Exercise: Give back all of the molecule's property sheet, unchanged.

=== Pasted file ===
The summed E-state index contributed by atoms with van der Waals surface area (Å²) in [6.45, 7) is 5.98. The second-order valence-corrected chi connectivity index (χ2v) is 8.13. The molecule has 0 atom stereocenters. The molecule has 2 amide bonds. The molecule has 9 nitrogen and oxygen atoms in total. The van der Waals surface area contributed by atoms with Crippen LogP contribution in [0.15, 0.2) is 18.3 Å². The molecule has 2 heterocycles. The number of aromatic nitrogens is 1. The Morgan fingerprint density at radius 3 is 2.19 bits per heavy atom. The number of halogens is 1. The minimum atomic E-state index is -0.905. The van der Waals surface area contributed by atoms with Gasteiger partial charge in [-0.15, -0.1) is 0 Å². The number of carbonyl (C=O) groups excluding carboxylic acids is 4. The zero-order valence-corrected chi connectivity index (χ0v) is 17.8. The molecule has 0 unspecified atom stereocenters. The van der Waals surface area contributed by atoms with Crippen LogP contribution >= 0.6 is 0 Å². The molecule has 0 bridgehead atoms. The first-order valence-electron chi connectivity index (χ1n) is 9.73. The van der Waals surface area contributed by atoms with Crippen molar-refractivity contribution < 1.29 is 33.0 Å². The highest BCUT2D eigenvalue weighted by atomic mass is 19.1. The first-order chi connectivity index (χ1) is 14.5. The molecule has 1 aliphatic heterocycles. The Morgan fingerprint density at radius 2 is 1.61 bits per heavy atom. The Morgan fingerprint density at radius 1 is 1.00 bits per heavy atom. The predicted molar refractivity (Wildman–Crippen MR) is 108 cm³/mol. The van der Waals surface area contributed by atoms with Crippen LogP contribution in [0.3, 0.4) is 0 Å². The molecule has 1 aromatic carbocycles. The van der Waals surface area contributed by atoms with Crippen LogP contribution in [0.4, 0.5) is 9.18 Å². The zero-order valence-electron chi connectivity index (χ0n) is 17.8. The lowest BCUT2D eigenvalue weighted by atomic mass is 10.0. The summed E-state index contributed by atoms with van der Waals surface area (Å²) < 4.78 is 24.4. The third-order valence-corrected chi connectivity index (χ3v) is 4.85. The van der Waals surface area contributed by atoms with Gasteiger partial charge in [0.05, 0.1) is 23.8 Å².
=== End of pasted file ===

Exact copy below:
The summed E-state index contributed by atoms with van der Waals surface area (Å²) in [6.45, 7) is 5.98. The second-order valence-corrected chi connectivity index (χ2v) is 8.13. The molecule has 0 atom stereocenters. The molecule has 2 amide bonds. The molecule has 9 nitrogen and oxygen atoms in total. The van der Waals surface area contributed by atoms with Crippen LogP contribution in [0.15, 0.2) is 18.3 Å². The molecule has 2 heterocycles. The number of aromatic nitrogens is 1. The Morgan fingerprint density at radius 3 is 2.19 bits per heavy atom. The number of halogens is 1. The minimum atomic E-state index is -0.905. The van der Waals surface area contributed by atoms with Gasteiger partial charge in [-0.15, -0.1) is 0 Å². The number of carbonyl (C=O) groups excluding carboxylic acids is 4. The zero-order valence-corrected chi connectivity index (χ0v) is 17.8. The molecule has 0 unspecified atom stereocenters. The van der Waals surface area contributed by atoms with Crippen LogP contribution >= 0.6 is 0 Å². The molecule has 0 bridgehead atoms. The first-order valence-electron chi connectivity index (χ1n) is 9.73. The van der Waals surface area contributed by atoms with Crippen molar-refractivity contribution < 1.29 is 33.0 Å². The highest BCUT2D eigenvalue weighted by atomic mass is 19.1. The first-order chi connectivity index (χ1) is 14.5. The molecule has 1 aliphatic heterocycles. The Morgan fingerprint density at radius 2 is 1.61 bits per heavy atom. The Morgan fingerprint density at radius 1 is 1.00 bits per heavy atom. The predicted molar refractivity (Wildman–Crippen MR) is 108 cm³/mol. The van der Waals surface area contributed by atoms with Crippen LogP contribution in [0.3, 0.4) is 0 Å². The molecule has 1 aromatic carbocycles. The van der Waals surface area contributed by atoms with Crippen LogP contribution in [0.4, 0.5) is 9.18 Å². The zero-order valence-electron chi connectivity index (χ0n) is 17.8. The lowest BCUT2D eigenvalue weighted by atomic mass is 10.0. The summed E-state index contributed by atoms with van der Waals surface area (Å²) < 4.78 is 24.4. The third-order valence-corrected chi connectivity index (χ3v) is 4.85. The van der Waals surface area contributed by atoms with Gasteiger partial charge in [0.05, 0.1) is 23.8 Å².